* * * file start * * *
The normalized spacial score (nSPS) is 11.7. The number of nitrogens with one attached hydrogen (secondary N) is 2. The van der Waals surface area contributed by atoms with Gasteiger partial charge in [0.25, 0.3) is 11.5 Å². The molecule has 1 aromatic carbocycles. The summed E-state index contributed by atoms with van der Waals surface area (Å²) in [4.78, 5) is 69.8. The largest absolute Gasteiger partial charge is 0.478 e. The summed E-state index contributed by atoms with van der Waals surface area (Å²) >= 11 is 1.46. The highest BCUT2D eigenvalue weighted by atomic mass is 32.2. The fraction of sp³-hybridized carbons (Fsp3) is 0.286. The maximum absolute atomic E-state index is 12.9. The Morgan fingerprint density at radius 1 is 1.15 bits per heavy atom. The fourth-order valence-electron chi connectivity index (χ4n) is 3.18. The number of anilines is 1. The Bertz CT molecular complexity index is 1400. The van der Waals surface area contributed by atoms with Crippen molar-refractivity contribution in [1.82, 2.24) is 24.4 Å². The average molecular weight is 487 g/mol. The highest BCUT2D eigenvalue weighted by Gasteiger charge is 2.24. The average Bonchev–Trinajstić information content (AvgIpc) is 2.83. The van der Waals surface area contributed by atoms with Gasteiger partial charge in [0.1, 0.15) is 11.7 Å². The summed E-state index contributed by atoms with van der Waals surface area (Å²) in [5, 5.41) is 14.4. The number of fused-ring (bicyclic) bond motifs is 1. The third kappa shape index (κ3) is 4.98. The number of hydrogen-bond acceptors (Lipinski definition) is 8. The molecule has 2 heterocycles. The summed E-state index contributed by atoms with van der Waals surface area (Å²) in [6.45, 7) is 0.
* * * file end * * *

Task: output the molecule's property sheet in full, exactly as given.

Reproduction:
The normalized spacial score (nSPS) is 11.7. The number of nitrogens with one attached hydrogen (secondary N) is 2. The van der Waals surface area contributed by atoms with Gasteiger partial charge in [0.25, 0.3) is 11.5 Å². The molecule has 1 aromatic carbocycles. The summed E-state index contributed by atoms with van der Waals surface area (Å²) in [4.78, 5) is 69.8. The largest absolute Gasteiger partial charge is 0.478 e. The summed E-state index contributed by atoms with van der Waals surface area (Å²) >= 11 is 1.46. The highest BCUT2D eigenvalue weighted by atomic mass is 32.2. The fraction of sp³-hybridized carbons (Fsp3) is 0.286. The maximum absolute atomic E-state index is 12.9. The Morgan fingerprint density at radius 1 is 1.15 bits per heavy atom. The fourth-order valence-electron chi connectivity index (χ4n) is 3.18. The number of anilines is 1. The Bertz CT molecular complexity index is 1400. The van der Waals surface area contributed by atoms with Crippen molar-refractivity contribution in [1.82, 2.24) is 24.4 Å². The average molecular weight is 487 g/mol. The highest BCUT2D eigenvalue weighted by Gasteiger charge is 2.24. The average Bonchev–Trinajstić information content (AvgIpc) is 2.83. The van der Waals surface area contributed by atoms with Gasteiger partial charge in [0.1, 0.15) is 11.7 Å². The summed E-state index contributed by atoms with van der Waals surface area (Å²) in [5, 5.41) is 14.4. The number of fused-ring (bicyclic) bond motifs is 1. The third kappa shape index (κ3) is 4.98. The number of hydrogen-bond acceptors (Lipinski definition) is 8. The molecule has 2 heterocycles. The summed E-state index contributed by atoms with van der Waals surface area (Å²) in [6.45, 7) is 0.